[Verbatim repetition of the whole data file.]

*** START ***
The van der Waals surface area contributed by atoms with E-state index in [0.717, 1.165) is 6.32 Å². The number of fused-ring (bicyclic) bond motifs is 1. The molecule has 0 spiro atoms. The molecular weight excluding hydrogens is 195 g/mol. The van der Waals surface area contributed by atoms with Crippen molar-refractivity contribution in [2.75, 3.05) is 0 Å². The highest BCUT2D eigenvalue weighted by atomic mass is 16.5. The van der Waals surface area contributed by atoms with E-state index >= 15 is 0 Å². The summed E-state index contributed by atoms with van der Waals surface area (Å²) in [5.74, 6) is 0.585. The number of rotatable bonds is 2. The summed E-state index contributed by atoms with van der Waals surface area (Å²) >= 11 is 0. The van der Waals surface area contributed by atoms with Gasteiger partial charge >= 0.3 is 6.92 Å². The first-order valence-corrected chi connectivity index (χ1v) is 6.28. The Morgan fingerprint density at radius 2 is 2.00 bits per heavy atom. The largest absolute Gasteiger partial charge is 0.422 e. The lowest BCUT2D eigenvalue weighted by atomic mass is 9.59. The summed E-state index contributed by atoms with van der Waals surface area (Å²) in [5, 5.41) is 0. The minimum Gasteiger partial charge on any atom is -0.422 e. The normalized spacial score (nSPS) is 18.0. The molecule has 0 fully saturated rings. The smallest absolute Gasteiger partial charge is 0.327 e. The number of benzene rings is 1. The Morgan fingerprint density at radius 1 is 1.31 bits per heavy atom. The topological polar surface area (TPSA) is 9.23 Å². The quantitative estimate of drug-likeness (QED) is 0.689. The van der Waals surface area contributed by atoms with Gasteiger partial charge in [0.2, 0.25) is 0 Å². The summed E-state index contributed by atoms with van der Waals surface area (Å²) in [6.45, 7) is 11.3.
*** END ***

The van der Waals surface area contributed by atoms with E-state index in [0.717, 1.165) is 6.32 Å². The number of fused-ring (bicyclic) bond motifs is 1. The molecule has 0 spiro atoms. The molecular weight excluding hydrogens is 195 g/mol. The van der Waals surface area contributed by atoms with Crippen molar-refractivity contribution in [2.75, 3.05) is 0 Å². The highest BCUT2D eigenvalue weighted by atomic mass is 16.5. The van der Waals surface area contributed by atoms with E-state index >= 15 is 0 Å². The summed E-state index contributed by atoms with van der Waals surface area (Å²) in [5.74, 6) is 0.585. The number of rotatable bonds is 2. The summed E-state index contributed by atoms with van der Waals surface area (Å²) >= 11 is 0. The van der Waals surface area contributed by atoms with Gasteiger partial charge >= 0.3 is 6.92 Å². The first-order valence-corrected chi connectivity index (χ1v) is 6.28. The Morgan fingerprint density at radius 2 is 2.00 bits per heavy atom. The largest absolute Gasteiger partial charge is 0.422 e. The lowest BCUT2D eigenvalue weighted by atomic mass is 9.59. The summed E-state index contributed by atoms with van der Waals surface area (Å²) in [5, 5.41) is 0. The minimum Gasteiger partial charge on any atom is -0.422 e. The normalized spacial score (nSPS) is 18.0. The molecule has 0 fully saturated rings. The smallest absolute Gasteiger partial charge is 0.327 e. The number of benzene rings is 1. The Morgan fingerprint density at radius 1 is 1.31 bits per heavy atom. The topological polar surface area (TPSA) is 9.23 Å². The quantitative estimate of drug-likeness (QED) is 0.689. The van der Waals surface area contributed by atoms with Gasteiger partial charge in [0.2, 0.25) is 0 Å². The summed E-state index contributed by atoms with van der Waals surface area (Å²) in [6.45, 7) is 11.3.